John Delaney - used to be the treasurer but he's in charge now
EURO 2012:A DECADE ago, when the bullets were flying around the FAI over the Saipan affair, one of the criticisms levelled at Brendan Menton was that he had demeaned the status of the position of association chief executive by showing up to team training in shorts. Given the photographs and video of John Delaney out socialising in Poland over the last few weeks, it seems a more laughable complaint than ever now.
Delaney, who was treasurer of the association in 2002, played a key role in the departure of both Menton and, subsequently, Fran Rooney and has won just about every internal battle he has fought since.
The upshot is that he is widely considered to be untouchable within the organisation; an attitude he would appear to share himself if the many images of his nights out that have appeared in newspapers or on various social media platforms over the last week or two are anything to go by.
Technically, of course, he is an employee of the association and answerable to his board.
But those who have publicly stood up to him in the past have tended to leave the organisation not long afterwards and, if it would be unfair to describe the current members as “yes men”, then it is certainly hard to recall any significant issues on which they have said no to him in recent times.
His job brings with it a salary/package worth just over €400,000 – that’s about three times what Menton was paid for performing the same role a decade ago and four times what a League of Ireland team will receive for winning the title this year.
The biggest part of the salary hike occurred during Rooney’s time at the association, with the former Baltimore Technologies man demanding to be paid what he reckoned he was worth.
Even at a time that many others within the organisation had concluded that the appointment of Rooney had been an error, Delaney told The Irish Times that he believed Rooney’s demands should be met.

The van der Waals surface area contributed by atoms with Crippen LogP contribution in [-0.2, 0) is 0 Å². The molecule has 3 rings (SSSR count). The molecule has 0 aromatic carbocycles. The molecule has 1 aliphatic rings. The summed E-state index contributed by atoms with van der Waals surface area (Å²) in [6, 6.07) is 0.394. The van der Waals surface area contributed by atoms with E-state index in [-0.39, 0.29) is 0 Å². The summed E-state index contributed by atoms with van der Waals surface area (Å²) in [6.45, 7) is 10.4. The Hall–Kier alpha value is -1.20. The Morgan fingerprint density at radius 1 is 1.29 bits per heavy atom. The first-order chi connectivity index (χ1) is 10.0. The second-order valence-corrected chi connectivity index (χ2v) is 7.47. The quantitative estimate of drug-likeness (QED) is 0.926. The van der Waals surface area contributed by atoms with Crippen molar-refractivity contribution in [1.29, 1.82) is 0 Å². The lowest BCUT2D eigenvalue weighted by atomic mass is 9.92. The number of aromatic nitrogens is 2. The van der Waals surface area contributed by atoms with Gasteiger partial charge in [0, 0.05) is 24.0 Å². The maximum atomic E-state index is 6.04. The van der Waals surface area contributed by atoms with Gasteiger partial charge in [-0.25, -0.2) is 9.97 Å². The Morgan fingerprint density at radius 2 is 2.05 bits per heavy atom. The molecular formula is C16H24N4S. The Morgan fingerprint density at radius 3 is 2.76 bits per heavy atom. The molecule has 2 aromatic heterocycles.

In time, Rooney did get most of what he wanted but as he was forced out of the job soon afterwards it was to be Delaney who ultimately benefited.
As rivals departed one after the other, power appeared to become more and more centralised within the association, with Delaney coming to wield almost all of it. Many, though certainly not all, grumbled in private but given the central importance of the association in making or obtaining grants for clubs and leagues, none wanted to be identified as an opponent.
And during the boom the amount of money that flooded into the association from the public and private sectors meant Delaney came to be regarded by many, not least himself, as a tremendous success. On one of the many occasions he has been asked what is it he does that merits him being paid more than the Taoiseach, he said he “delivers” for the association.
Now, however, the association in struggling under the weight of the huge debt it incurred for its part of the Lansdowne Road redevelopment. The association’s plan, championed by Delaney, was that the money, around €70 million, would be paid through the sale of premium seats but the pricing and timing of the scheme was spectacularly misjudged, with the result that the finances of the organisation were plunged into crisis.